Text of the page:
2012 - A micro-project to help nine students attend the sixth grade was completed with the use of Give For Youth, a Microsoft YouthSpark program, and GlobalGiving. Idjwi Island, located on the eastern border of the Democratic Republic of Congo, has experienced a rapid increase in its population in recent years, as refugees flee from violence in the DRC and Rwanda. A substantial number of this new, larger population are children, many of whom are orphans. If children are unable to pay for school supplies and the cost of tuition, they are forced to withdraw from school. The micro project provided the equipment that nine students needed to enable them to attend school, as well as training and equipment for the students and the wider school community.

2013 - The Vodafone Foundation partnered with Italian NGO, Don Bosco and Qatar Foundation’s Educate a Child programme to open the first Instant Network School in the Democratic Republic of Congo. The school in Goma enabled 400-500 children to access online educational content provided through the Instant Network’s mobile education programme.

2014 - Vodacom Congo funded a digital center, which comprises of 100 computers connected to the internet, 100 tables and 100 chairs, which was inaugurated at Universitie de Kinshasa. This University was one of the most poorly equipped higher learning institutions, and lacked many modern learning tools. The mobile provider Vodacom decided to come to the rescue and funded the ICT center.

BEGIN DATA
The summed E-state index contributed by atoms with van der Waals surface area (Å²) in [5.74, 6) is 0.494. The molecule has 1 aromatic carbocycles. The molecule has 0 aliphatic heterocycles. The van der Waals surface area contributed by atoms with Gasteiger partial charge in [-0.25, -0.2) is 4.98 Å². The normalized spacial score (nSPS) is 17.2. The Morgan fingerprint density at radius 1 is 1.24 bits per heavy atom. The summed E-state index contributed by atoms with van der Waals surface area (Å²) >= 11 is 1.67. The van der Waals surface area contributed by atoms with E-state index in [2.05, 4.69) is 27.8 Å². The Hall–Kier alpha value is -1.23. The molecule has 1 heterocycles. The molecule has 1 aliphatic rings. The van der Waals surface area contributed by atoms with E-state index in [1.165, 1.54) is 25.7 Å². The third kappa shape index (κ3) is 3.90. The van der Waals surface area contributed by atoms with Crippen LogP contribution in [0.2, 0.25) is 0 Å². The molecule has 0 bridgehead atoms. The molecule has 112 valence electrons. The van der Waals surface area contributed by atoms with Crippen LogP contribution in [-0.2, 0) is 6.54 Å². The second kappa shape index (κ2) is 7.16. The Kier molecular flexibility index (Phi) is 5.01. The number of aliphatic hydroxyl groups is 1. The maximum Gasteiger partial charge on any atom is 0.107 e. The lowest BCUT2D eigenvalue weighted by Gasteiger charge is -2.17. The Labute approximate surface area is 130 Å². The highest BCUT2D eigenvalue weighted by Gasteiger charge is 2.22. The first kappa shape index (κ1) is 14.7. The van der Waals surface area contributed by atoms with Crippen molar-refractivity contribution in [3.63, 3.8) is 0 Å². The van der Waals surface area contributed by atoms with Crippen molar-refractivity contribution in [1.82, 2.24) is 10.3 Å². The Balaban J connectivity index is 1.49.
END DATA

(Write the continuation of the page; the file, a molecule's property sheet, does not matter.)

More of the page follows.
2014 - Reynaers Aluminum and Close the Gap entered into a 3-year collaboration to bridge the digital gap in the Democratic Republic of Congo. In a project called ICT4 Education in Kinshasa, approximately 15,000 children and 40 IT-literate teachers have been introduced to digital literacy. Since 2014, 20 schools have been given the computers to build computer labs and 2 teachers per lab have been trained on how to use ICT to facilitate learning, and another 10 schools are to be reached by the end of the year.

2014 - Samsung Electronic Africa and the Ministry of Primary, Secondary, and Vocational Education created a Solar Powered Internet School (SPIS) in Kinshasa. The school is one of many across Africa, and is made of completely independent classrooms that aim to increase accessibility to education and connectivity. Each SPIS is built in a 40-foot long repurposed shipping container, so the classrooms are easily transportable to remote locations, and can withstand harsh weather conditions and energy-scarce environments.

2015 - Samsung Electronic Africa launched a Digital Village in Kasenga, providing the under-resourced area with access to communication technologies, education, and health services. The Digital Village includes a Solar Powered Internet School, a Solar Powered Tele-Medical Center, and a Solar Power Generator used to power the Administration Center, a space for community members with limited access to electricity.